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Business News of Saturday, 21 October 2023


NAQS tackles agricultural produce export challenges with digital certification

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To fast-track the process and the quality of Nigerian agricultural produce meant for export to other countries, the Nigeria Agricultural Quarantine Service (NAQS) has initiated the electronic issuance of phytosanitary certificates to exporters to address the sector’s challenges.

A phytosanitary certificate is an official document issued by governments to confirm that shipments of plant or agricultural products traded internationally are free of pests and diseases, and therefore, safe to import.

Before now, there were complaints by other countries of the destination of farm produce exported from Nigeria of them being infected by pests, even as the long process of securing phyto certificate from the NAQS by exporters, affects the quality of those produce by the time they get to the country of consumption.

Experts, who gathered at the official launch of the IPPC GeNS E-Phyto platform in Lagos, where exporters can go to fill in the needed information on the platform on the produce they are exporting and secure an inspection appointment with NAQS, said that this development would also be expected to enhance government revenue from the agricultural sector.

Speaking on the Generic ePhyto National System (GeNS) in Nigeria, at the programme, a representative of the Alliance for Trade Facilitation, Bernard Tayor, said, the transition from traditional paper-based certificates to digital ones is a leap towards modernisation, efficiency, and sustainability.

Tayor noted that this transition is germane following addressing various complaints of other countries of farm produce exported from Nigeria.

According to him, “Today’s equipment handover and demonstration symbolises more than just a technological upgrade, it represents a commitment to transparency, efficiency, and the facilitation of trade. It is a demonstration of shared dedication to ensuring that Nigerian agricultural exports meet international standards globally and are competitive, having saved cost and time in processing.”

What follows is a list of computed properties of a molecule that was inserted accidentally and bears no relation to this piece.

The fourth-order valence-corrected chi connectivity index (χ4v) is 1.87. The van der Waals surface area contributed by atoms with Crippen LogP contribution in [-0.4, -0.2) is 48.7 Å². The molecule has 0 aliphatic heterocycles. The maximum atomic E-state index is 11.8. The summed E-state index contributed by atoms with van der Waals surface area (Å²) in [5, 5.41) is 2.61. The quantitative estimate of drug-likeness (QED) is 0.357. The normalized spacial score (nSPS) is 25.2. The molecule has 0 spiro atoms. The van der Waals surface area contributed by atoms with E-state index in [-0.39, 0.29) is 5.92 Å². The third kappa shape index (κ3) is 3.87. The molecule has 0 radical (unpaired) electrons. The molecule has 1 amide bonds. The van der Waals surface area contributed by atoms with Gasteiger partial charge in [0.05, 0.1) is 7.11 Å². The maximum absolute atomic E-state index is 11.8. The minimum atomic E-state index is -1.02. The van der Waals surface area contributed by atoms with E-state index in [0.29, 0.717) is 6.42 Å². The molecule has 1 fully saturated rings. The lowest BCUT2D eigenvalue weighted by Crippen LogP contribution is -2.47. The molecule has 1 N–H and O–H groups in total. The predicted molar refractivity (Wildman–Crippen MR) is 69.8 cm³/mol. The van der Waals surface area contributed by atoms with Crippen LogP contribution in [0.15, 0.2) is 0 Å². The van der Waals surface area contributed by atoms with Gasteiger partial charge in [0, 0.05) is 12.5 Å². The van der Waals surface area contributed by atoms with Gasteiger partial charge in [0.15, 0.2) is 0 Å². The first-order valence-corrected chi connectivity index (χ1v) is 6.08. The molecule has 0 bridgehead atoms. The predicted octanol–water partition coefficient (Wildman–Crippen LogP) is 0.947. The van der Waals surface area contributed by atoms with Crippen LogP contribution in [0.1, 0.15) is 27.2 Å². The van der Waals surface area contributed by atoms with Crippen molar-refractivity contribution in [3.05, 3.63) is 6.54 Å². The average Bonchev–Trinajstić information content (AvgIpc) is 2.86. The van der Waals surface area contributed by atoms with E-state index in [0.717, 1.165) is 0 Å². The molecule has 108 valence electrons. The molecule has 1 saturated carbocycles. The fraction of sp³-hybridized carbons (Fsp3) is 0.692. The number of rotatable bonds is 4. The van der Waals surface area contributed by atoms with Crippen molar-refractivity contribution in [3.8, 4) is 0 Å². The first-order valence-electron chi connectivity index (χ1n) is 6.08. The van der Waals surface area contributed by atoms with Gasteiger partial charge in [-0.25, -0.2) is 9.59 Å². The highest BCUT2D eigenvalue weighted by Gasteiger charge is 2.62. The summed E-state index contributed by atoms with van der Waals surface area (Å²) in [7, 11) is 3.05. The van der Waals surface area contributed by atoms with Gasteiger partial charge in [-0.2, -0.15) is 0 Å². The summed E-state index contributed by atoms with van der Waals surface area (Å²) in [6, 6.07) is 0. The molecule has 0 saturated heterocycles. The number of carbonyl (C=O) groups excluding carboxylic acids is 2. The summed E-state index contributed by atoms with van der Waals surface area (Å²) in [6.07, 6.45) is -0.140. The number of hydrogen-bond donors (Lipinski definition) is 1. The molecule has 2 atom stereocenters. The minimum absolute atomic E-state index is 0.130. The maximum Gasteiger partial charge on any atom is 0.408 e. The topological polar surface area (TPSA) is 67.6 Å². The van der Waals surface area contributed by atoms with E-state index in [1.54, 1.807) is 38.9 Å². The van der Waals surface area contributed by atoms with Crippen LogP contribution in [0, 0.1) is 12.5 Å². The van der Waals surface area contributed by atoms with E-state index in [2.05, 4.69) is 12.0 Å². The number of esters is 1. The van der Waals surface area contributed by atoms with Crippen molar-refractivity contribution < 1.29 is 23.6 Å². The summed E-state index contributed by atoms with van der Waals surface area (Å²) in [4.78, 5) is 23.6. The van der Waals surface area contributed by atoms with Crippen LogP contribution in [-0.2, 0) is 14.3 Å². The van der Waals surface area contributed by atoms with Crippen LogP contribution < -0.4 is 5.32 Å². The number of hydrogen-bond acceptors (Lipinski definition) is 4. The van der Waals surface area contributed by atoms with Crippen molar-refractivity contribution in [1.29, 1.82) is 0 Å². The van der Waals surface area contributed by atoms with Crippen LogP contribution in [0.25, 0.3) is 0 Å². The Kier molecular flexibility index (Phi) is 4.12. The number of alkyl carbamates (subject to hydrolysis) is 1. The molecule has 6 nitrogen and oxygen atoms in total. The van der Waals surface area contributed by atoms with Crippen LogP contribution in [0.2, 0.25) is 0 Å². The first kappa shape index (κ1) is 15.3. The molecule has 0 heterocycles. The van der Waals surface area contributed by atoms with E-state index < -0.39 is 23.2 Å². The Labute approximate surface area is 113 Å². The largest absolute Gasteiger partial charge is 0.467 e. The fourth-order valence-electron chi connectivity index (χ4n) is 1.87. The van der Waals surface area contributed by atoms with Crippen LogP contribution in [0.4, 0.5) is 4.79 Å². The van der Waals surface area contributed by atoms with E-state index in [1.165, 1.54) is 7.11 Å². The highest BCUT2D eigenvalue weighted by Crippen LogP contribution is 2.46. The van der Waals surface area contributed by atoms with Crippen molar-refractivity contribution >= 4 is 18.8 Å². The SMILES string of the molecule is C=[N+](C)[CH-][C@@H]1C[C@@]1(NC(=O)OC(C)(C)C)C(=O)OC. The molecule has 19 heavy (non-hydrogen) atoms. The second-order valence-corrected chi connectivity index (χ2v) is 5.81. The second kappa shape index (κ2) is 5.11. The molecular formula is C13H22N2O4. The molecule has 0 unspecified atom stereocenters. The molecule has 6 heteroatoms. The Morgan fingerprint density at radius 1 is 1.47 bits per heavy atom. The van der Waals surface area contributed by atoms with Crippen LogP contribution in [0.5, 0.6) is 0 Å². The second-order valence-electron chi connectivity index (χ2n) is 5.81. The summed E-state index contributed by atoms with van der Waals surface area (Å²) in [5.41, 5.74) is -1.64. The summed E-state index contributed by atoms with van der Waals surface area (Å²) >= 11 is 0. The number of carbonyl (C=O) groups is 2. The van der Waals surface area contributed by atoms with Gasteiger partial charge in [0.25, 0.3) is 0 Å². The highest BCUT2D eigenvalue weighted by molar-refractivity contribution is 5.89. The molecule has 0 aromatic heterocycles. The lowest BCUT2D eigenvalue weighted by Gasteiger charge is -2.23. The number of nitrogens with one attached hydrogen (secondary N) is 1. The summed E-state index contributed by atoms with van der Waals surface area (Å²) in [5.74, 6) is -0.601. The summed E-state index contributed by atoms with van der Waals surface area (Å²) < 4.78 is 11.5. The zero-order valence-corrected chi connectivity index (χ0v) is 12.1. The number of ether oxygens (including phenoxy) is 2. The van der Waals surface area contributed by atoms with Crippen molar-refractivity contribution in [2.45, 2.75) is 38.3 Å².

The Global Alliance for Trade Facilitation, he said, is proud to partner with NAQS in this endeavour, saying, through collaboration, “we have strived to equip Nigeria with the tools and knowledge necessary to enhance its trade competitiveness, strengthen its economic resilience, and safeguard its agricultural sector.”

The digitalisation of phytosanitary certificates, he stressed, will streamline processes, reduce paperwork, minimise errors, and enhance the traceability of agricultural products, even as it is expected to improve the ease of doing business and bolster Nigeria’s reputation as a reliable trading partner on the global stage.

Together, we are building a more efficient, transparent, and resilient trade ecosystem, we are transforming the landscape of international trade facilitation, he noted.

Also speaking at the programme, the Zonal Coordinator of the South-West Zonal Command, NAQS, Dr. Joy Ivbade, applauded the Islamic Centre for Development of Trade (ICDT), GIZ and the World Economic Forum for assisting NAQS in acquiring the gadgets needed for the smooth running of the GeNS platform.

Speaking on behalf of the Comptroller General, NAQS, (Dr Vincent Isegbe, said: ‘I would also like to recognise the role of Global Alliance, who coordinated several meetings between the NAQS and other stakeholders, guiding through the business process analysis and training in using and managing the GeNS.